<p>In order for the fused location provider to retrieve a precise street
address, set the location permission in your app manifest to
{@code ACCESS_FINE_LOCATION}, as shown in the following example:</p>
&lt;manifest xmlns:android=""
package="" &gt;
&lt;uses-permission android:name="android.permission.ACCESS_FINE_LOCATION"/&gt;
<h2 id="fetch-address">Define an Intent Service to Fetch the Address</h2>
<p>The {@link android.location.Geocoder#getFromLocation getFromLocation()}
method provided by the {@link android.location.Geocoder} class accepts a
latitude and longitude, and returns a list of addresses. The method is
synchronous, and may take a long time to do its work, so you should not call
it from the main, user interface (UI) thread of your app.</p>
<p>The {@link IntentService} class provides a
structure for running a task on a background thread. Using this class, you can
handle a long-running operation without affecting your UI's responsiveness.
Note that the {@link android.os.AsyncTask AsyncTask} class also allows you to
perform background operations, but it's designed for short operations. An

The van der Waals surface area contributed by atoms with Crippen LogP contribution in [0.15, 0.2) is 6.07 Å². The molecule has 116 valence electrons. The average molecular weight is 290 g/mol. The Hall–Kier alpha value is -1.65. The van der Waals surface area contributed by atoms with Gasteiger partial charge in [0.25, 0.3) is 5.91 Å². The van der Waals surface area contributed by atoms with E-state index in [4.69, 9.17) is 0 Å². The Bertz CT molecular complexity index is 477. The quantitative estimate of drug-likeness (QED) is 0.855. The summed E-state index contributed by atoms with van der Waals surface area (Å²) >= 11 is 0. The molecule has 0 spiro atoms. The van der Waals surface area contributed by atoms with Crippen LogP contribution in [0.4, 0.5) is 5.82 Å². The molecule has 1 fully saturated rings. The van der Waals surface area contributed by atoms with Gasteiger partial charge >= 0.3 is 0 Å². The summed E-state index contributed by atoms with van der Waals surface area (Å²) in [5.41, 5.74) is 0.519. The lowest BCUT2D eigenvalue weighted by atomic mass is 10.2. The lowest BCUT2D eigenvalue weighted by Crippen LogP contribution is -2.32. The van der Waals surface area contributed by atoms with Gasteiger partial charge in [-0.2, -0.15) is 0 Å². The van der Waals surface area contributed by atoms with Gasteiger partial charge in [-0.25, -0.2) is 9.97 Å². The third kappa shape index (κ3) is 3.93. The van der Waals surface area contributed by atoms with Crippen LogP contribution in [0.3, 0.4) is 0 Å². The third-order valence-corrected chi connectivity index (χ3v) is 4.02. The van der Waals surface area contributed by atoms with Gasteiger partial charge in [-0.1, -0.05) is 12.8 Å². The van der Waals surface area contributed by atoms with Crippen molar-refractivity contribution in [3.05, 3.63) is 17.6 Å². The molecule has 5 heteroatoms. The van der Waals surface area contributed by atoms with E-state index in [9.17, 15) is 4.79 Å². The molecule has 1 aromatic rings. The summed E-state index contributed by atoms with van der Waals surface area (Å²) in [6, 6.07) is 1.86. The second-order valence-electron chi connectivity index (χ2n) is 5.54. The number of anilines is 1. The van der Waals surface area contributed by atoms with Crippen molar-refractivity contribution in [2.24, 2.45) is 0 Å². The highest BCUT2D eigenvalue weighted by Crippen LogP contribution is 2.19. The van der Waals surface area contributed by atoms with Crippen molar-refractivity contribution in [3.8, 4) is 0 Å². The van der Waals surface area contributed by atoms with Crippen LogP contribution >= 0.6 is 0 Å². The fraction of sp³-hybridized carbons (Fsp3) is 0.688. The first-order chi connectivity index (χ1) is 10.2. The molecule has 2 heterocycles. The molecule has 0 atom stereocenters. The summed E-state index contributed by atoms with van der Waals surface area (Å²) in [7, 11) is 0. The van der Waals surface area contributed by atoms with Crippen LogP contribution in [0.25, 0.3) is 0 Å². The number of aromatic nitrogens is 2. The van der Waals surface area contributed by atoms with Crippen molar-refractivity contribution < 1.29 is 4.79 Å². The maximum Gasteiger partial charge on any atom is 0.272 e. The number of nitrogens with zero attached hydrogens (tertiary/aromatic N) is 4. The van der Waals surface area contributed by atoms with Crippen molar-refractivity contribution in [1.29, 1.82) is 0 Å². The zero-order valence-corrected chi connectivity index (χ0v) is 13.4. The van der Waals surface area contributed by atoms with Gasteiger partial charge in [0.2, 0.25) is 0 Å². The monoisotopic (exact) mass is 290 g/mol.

{@link android.os.AsyncTask AsyncTask} shouldn't keep a reference to the UI if
the activity is recreated, for example when the device is rotated. In
contrast, an {@link IntentService} doesn't need to
be cancelled when the activity is rebuilt.</p>
<p>Define a {@code FetchAddressIntentService} class that extends
{@link}. This class is your address lookup service.
The intent service handles an intent asynchronously on a worker thread, and
stops itself when it runs out of work. The intent extras provide the data
needed by the service, including a {@link android.location.Location} object
for conversion to an address, and a {@link android.os.ResultReceiver} object
to handle the results of the address lookup. The service uses a {@link
android.location.Geocoder} to fetch the address for the location, and sends
the results to the {@link android.os.ResultReceiver}.</p>
<h3>Define the Intent Service in your App Manifest</h3>
<p>Add an entry to your app manifest defining the intent service:</p>
&lt;manifest xmlns:android=""
package="" &gt;
<p class="note"><strong>Note:</strong> The {@code &lt;service&gt;} element in
the manifest doesn't need to include an intent filter, because your main
activity creates an explicit intent by specifying the name of the class to use
for the intent.</p>
<h3>Create a Geocoder</h3>
<p>The process of converting a geographic location to an address is called
<em>reverse geocoding</em>. To perform the main work of the intent service,
that is, your reverse geocoding request, implement
{@link onHandleIntent()} within the
{@code FetchAddressIntentService} class. Create a
{@link android.location.Geocoder} object to handle the reverse geocoding.</p>
<p>A locale represents a specific geographical or linguistic region. Locale
objects are used to adjust the presentation of information, such as numbers or